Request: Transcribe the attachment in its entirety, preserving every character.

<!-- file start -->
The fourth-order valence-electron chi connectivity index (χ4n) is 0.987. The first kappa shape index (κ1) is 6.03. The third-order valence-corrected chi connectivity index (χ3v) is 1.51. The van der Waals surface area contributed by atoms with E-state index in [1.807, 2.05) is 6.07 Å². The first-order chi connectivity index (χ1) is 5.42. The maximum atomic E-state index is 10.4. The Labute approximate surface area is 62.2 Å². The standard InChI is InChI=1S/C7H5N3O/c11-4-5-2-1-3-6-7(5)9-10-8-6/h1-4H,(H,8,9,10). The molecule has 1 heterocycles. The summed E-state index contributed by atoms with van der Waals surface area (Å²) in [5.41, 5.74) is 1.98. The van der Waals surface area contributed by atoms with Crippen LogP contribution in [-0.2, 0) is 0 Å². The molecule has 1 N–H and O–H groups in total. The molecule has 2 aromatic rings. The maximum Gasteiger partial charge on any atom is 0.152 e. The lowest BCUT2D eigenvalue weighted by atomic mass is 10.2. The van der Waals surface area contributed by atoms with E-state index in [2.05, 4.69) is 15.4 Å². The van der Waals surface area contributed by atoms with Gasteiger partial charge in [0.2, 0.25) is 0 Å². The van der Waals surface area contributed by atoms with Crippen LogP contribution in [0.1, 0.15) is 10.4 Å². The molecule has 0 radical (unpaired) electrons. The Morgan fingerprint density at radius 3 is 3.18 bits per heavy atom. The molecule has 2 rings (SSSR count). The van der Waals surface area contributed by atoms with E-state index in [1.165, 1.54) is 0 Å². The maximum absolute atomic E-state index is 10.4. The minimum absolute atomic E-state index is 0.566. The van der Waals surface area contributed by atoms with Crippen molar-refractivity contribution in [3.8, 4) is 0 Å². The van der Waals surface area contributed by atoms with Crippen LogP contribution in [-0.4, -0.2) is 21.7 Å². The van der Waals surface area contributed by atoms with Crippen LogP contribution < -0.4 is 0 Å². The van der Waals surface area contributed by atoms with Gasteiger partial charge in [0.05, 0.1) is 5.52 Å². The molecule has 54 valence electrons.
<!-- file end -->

The fourth-order valence-electron chi connectivity index (χ4n) is 0.987. The first kappa shape index (κ1) is 6.03. The third-order valence-corrected chi connectivity index (χ3v) is 1.51. The van der Waals surface area contributed by atoms with E-state index in [1.807, 2.05) is 6.07 Å². The first-order chi connectivity index (χ1) is 5.42. The maximum atomic E-state index is 10.4. The Labute approximate surface area is 62.2 Å². The standard InChI is InChI=1S/C7H5N3O/c11-4-5-2-1-3-6-7(5)9-10-8-6/h1-4H,(H,8,9,10). The molecule has 1 heterocycles. The summed E-state index contributed by atoms with van der Waals surface area (Å²) in [5.41, 5.74) is 1.98. The van der Waals surface area contributed by atoms with Crippen LogP contribution in [-0.2, 0) is 0 Å². The molecule has 1 N–H and O–H groups in total. The molecule has 2 aromatic rings. The maximum Gasteiger partial charge on any atom is 0.152 e. The lowest BCUT2D eigenvalue weighted by atomic mass is 10.2. The van der Waals surface area contributed by atoms with E-state index in [2.05, 4.69) is 15.4 Å². The van der Waals surface area contributed by atoms with Gasteiger partial charge in [0.2, 0.25) is 0 Å². The van der Waals surface area contributed by atoms with Crippen LogP contribution in [0.1, 0.15) is 10.4 Å². The molecule has 0 radical (unpaired) electrons. The Morgan fingerprint density at radius 3 is 3.18 bits per heavy atom. The molecule has 2 rings (SSSR count). The van der Waals surface area contributed by atoms with E-state index in [1.165, 1.54) is 0 Å². The maximum absolute atomic E-state index is 10.4. The minimum absolute atomic E-state index is 0.566. The van der Waals surface area contributed by atoms with Crippen molar-refractivity contribution in [3.8, 4) is 0 Å². The van der Waals surface area contributed by atoms with Crippen LogP contribution in [-0.4, -0.2) is 21.7 Å². The van der Waals surface area contributed by atoms with Crippen LogP contribution < -0.4 is 0 Å². The van der Waals surface area contributed by atoms with Gasteiger partial charge in [0.05, 0.1) is 5.52 Å². The molecule has 54 valence electrons.